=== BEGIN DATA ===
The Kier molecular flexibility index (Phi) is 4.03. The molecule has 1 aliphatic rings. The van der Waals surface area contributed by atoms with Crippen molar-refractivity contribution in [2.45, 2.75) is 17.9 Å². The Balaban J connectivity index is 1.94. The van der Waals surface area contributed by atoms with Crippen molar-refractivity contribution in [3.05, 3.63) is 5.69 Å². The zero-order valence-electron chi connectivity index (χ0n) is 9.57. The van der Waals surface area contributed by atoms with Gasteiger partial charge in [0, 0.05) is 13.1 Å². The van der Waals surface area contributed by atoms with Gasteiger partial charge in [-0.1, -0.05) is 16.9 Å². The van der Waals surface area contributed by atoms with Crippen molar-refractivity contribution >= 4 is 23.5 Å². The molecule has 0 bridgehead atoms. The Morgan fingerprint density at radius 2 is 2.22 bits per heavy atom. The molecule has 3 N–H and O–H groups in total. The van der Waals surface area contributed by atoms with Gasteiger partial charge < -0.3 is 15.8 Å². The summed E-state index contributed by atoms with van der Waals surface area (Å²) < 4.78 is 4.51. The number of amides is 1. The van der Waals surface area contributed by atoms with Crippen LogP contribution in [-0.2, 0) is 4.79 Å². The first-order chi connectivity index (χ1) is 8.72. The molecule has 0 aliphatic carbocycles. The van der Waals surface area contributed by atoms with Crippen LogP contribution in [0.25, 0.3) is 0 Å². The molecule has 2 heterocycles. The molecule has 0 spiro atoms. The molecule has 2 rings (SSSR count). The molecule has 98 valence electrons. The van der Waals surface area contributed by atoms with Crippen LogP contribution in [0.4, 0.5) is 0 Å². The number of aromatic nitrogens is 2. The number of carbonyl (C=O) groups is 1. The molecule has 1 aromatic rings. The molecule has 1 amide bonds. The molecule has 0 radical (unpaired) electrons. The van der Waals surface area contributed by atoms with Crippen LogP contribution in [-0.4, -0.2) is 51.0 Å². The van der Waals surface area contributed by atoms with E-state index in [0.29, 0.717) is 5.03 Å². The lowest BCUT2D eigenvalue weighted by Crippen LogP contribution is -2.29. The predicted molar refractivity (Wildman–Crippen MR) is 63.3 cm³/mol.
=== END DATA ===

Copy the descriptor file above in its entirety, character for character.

The Kier molecular flexibility index (Phi) is 4.03. The molecule has 1 aliphatic rings. The van der Waals surface area contributed by atoms with Crippen molar-refractivity contribution in [2.45, 2.75) is 17.9 Å². The Balaban J connectivity index is 1.94. The van der Waals surface area contributed by atoms with Crippen molar-refractivity contribution in [3.05, 3.63) is 5.69 Å². The zero-order valence-electron chi connectivity index (χ0n) is 9.57. The van der Waals surface area contributed by atoms with Gasteiger partial charge in [0, 0.05) is 13.1 Å². The van der Waals surface area contributed by atoms with Gasteiger partial charge in [-0.1, -0.05) is 16.9 Å². The van der Waals surface area contributed by atoms with Crippen molar-refractivity contribution >= 4 is 23.5 Å². The molecule has 0 bridgehead atoms. The Morgan fingerprint density at radius 2 is 2.22 bits per heavy atom. The molecule has 3 N–H and O–H groups in total. The van der Waals surface area contributed by atoms with Gasteiger partial charge < -0.3 is 15.8 Å². The summed E-state index contributed by atoms with van der Waals surface area (Å²) < 4.78 is 4.51. The number of amides is 1. The van der Waals surface area contributed by atoms with Crippen LogP contribution in [-0.2, 0) is 4.79 Å². The first-order chi connectivity index (χ1) is 8.72. The molecule has 0 aliphatic carbocycles. The van der Waals surface area contributed by atoms with Crippen LogP contribution in [0.25, 0.3) is 0 Å². The molecule has 2 heterocycles. The molecule has 0 spiro atoms. The molecule has 2 rings (SSSR count). The molecule has 98 valence electrons. The van der Waals surface area contributed by atoms with Crippen LogP contribution in [0.4, 0.5) is 0 Å². The number of aromatic nitrogens is 2. The number of carbonyl (C=O) groups is 1. The molecule has 1 aromatic rings. The molecule has 1 amide bonds. The molecule has 0 radical (unpaired) electrons. The van der Waals surface area contributed by atoms with Crippen LogP contribution in [-0.4, -0.2) is 51.0 Å². The van der Waals surface area contributed by atoms with E-state index in [0.29, 0.717) is 5.03 Å². The lowest BCUT2D eigenvalue weighted by Crippen LogP contribution is -2.29. The predicted molar refractivity (Wildman–Crippen MR) is 63.3 cm³/mol.